Verizon also submitted an amicus brief arguing that the district court
had authority to adjudicate CenturyLinks claims in the first instance
under the 1996 Act. Neither Verizons nor the FCCs amicus brief took
a position on the merits of the dispute between Sprint and CenturyLink.

20

CENTRAL TELEPHONE COMPANY OF VIRGINIA v. SPRINT

Accordingly, we hold that the 1996 Act does not require a


State commission to interpret and enforce an ICA in the first
instance.
2.
Sprint next argues that even if the 1996 Act does not mandate initial State commission consideration, we should nonetheless impose this step as a prudential exhaustion
requirement. Sprint contends that State commissions necessarily bring a level of expertise to the consideration of interconnection issues that federal courts lack. Where, as here,
Congress has legislated no explicit exhaustion requirement,
we are nonetheless "guided by congressional intent in determining whether application of the [exhaustion] doctrine
would be consistent with the statutory scheme." Cavalier Tel.,
303 F.3d at 322 (quoting Patsy v. Bd. of Regents of Fl., 457
U.S. 496, 501 n.4 (1982)). Cognizant of the "virtually unflagging obligation" to exercise that jurisdiction which we possess, Colorado River Water Conservation District v. United
States, 424 U.S. 800, 818 (1976), we must use our sound judicial discretion to "balance the interest of the individual in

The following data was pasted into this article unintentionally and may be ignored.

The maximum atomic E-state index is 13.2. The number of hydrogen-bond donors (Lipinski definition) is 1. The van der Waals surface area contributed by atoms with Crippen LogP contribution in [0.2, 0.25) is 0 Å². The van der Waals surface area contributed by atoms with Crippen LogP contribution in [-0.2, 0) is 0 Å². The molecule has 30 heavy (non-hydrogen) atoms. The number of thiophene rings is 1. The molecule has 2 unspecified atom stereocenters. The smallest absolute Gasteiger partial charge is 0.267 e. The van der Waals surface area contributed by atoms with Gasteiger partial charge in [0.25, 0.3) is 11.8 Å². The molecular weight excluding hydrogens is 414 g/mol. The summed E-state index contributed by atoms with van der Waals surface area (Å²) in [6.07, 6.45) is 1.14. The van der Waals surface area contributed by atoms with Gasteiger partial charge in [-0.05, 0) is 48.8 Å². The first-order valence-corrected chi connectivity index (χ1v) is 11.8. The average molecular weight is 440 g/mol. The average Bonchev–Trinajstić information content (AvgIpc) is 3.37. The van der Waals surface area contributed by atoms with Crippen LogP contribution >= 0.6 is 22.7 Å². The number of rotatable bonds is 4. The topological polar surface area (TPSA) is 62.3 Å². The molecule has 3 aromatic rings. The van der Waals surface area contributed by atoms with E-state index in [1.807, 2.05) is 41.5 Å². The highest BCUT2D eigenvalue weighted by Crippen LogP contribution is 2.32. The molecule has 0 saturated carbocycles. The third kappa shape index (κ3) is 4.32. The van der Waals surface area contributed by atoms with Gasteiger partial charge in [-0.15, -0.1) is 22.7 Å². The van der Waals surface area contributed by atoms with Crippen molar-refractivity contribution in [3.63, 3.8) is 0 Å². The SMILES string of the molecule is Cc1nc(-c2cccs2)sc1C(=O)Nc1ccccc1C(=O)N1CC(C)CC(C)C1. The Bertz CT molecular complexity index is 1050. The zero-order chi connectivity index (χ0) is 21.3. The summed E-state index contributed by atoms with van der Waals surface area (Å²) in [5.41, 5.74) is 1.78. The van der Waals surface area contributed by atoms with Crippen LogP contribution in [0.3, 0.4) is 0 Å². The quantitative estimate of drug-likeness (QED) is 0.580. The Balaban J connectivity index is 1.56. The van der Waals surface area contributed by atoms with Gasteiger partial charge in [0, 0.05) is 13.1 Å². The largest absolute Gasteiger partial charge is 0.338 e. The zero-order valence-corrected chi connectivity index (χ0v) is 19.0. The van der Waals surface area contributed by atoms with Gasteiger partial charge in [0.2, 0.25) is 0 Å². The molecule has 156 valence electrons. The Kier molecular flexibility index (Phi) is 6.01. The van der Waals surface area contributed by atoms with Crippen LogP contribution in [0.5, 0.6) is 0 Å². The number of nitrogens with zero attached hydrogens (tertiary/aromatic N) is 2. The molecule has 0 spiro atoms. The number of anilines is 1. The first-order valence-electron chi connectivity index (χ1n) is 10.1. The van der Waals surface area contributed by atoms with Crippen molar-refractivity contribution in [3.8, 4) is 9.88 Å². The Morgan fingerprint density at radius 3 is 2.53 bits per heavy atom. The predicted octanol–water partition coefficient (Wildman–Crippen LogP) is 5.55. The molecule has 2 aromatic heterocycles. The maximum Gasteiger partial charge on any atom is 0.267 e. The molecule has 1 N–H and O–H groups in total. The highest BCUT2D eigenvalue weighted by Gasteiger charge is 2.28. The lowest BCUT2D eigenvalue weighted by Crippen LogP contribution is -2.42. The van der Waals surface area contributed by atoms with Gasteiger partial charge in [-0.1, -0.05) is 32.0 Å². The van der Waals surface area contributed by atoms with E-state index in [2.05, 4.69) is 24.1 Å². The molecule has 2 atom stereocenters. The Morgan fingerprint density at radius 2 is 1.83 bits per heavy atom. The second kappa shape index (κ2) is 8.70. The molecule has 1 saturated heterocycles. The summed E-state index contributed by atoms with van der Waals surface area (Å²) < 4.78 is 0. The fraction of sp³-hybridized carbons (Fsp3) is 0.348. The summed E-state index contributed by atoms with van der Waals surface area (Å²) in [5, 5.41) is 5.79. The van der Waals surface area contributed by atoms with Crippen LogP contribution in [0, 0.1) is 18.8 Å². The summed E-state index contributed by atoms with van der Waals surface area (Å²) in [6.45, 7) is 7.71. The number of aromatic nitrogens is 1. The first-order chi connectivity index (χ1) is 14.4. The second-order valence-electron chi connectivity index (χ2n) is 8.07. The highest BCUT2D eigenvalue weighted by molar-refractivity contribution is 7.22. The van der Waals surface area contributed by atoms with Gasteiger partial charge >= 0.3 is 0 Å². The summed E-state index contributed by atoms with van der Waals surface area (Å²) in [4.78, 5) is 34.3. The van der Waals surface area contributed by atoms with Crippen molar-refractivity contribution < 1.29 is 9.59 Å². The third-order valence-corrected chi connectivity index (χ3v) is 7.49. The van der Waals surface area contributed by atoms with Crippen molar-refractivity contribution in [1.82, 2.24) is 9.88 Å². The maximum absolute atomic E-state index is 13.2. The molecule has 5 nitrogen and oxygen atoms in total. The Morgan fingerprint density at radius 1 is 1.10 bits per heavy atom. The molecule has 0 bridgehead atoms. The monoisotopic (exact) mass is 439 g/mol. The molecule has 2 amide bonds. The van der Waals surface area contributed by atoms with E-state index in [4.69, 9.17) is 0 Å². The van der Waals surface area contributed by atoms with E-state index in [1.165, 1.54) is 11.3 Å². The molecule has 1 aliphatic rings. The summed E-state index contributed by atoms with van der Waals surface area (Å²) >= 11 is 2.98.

retaining prompt access to a federal judicial forum against
countervailing institutional interests favoring exhaustion,"
Cavalier Telephone, 303 F.3d at 323 (quotation and citation
omitted). Here, that balance tips against imposing an exhaustion requirement.
An exhaustion requirement would neither align with congressional intent nor serve one of the exhaustion doctrines
core purposes. As we have noted, the purpose of the 1996 Act
was to introduce the benefits of competition into the local
telecommunications market. An exhaustion requirement exists
in part to promote efficiency. See Woodford v. Ngo, 548 U.S.
81, 89 (2006) ("Claims generally can be resolved much more
quickly and economically in proceedings before an agency
than in litigation in federal court."). The goals of competition
and efficiency would only be disserved by a requirement that

CENTRAL TELEPHONE COMPANY OF VIRGINIA v. SPRINT

21

the underlying merits of a dispute between Sprint and CenturyLink be considered by multiple individual State commissions with the attendant risk of disparate interpretations and
dispositions. Nor are we persuaded that State commissions